Side-effects[edit]. Although patients at high risk of bleeding were excluded from the phase III clinical study (PROWESS), 25% ... No other side-effects have been observed so far.. In the meantime a second study encompassing approximately 2,000 adult ... lack of positive results and severe side-effects). ... been completed and the results showed a comparable side-effect ... In vitro data suggest that activated protein C exerts an antithrombotic effect by inhibiting factors Va and VIIIa, and that it ...
Common side effects include headache, nausea, abdominal pain, and fever.[2] Serious side effects may include pericarditis, ... Side effects are primarily gastrointestinal but may also include headache; GI effects include nausea, diarrhea and abdominal ... Side effects[edit]. There are no data on use in pregnant women, but the drug does cross the placenta and is excreted in breast ...
Side effects[edit]. Because the SNRIs and SSRIs act in similar ways to elevate serotonin levels, they share many side effects, ... Use of MAOIs and TCAs gave major advances in treatment of depression but their use was limited by unpleasant side effects and ... The most common side effects include loss of appetite, weight, and sleep, drowsiness, dizziness, fatigue, headache, increase in ... As the patient continues along at low doses without any side-effects, the dose is incrementally increased until the patient ...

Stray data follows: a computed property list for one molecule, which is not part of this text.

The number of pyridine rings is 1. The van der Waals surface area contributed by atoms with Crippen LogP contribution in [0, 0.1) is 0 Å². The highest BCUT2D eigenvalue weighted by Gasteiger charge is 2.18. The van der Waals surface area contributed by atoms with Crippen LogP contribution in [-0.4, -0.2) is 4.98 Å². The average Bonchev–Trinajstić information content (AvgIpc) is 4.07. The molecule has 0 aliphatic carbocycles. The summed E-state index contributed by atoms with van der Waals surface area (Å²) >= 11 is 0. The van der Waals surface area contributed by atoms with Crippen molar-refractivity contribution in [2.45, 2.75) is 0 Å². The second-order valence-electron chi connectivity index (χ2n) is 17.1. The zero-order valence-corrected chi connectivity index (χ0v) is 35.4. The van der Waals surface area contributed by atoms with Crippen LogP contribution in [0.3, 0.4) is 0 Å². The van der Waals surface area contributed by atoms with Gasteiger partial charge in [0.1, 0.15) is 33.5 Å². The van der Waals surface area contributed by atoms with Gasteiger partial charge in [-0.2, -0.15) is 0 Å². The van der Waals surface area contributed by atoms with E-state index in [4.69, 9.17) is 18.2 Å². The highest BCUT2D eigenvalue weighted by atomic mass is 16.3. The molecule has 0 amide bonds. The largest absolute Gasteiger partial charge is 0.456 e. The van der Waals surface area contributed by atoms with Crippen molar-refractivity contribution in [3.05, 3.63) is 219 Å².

Side effects[edit]. The most common adverse effects are diarrhea (4.8%), nausea and vomiting (3.6%), injection-site ... Common side effects include nausea, diarrhea, constipation, headache, rash, and pain at the site of injection.[1] Serious side ... "Meropenem side effects - from FDA reports". eHealthMe.. *^ Margolin, L (2004). "Impaired rehabilitation secondary to muscle ... effects include Clostridium difficile infection, seizures, and allergic reactions including anaphylaxis.[1] Those who are ...
Medication side effects[edit]. Certain medications, including NSAIDs (Motrin/Ibuprofen) and steroids can cause hypertension.[38 ... van Zwieten PA, Thoolen MJ, Timmermans PB (1984). "The hypotensive activity and side effects of methyldopa, clonidine, and ... leading to aldosterone-like effects in the kidney, causing hypertension.[17] This effect can also be produced by prolonged ... Compare these effects to those seen in Conn's disease, an adrenocortical tumor which causes excess release of aldosterone,[28] ...
Other side-effects[edit]. Less common side-effects include red skin (erythema), dry skin, damaged fingernails, a dry mouth ( ... Adverse effects[edit]. Chemotherapeutic techniques have a range of side-effects that depend on the type of medications used. ... Although the side effects are often less severe than that seen of cytotoxic chemotherapeutics, life-threatening effects can ... Many of the side effects of chemotherapy can be traced to damage to normal cells that divide rapidly and are thus sensitive to ...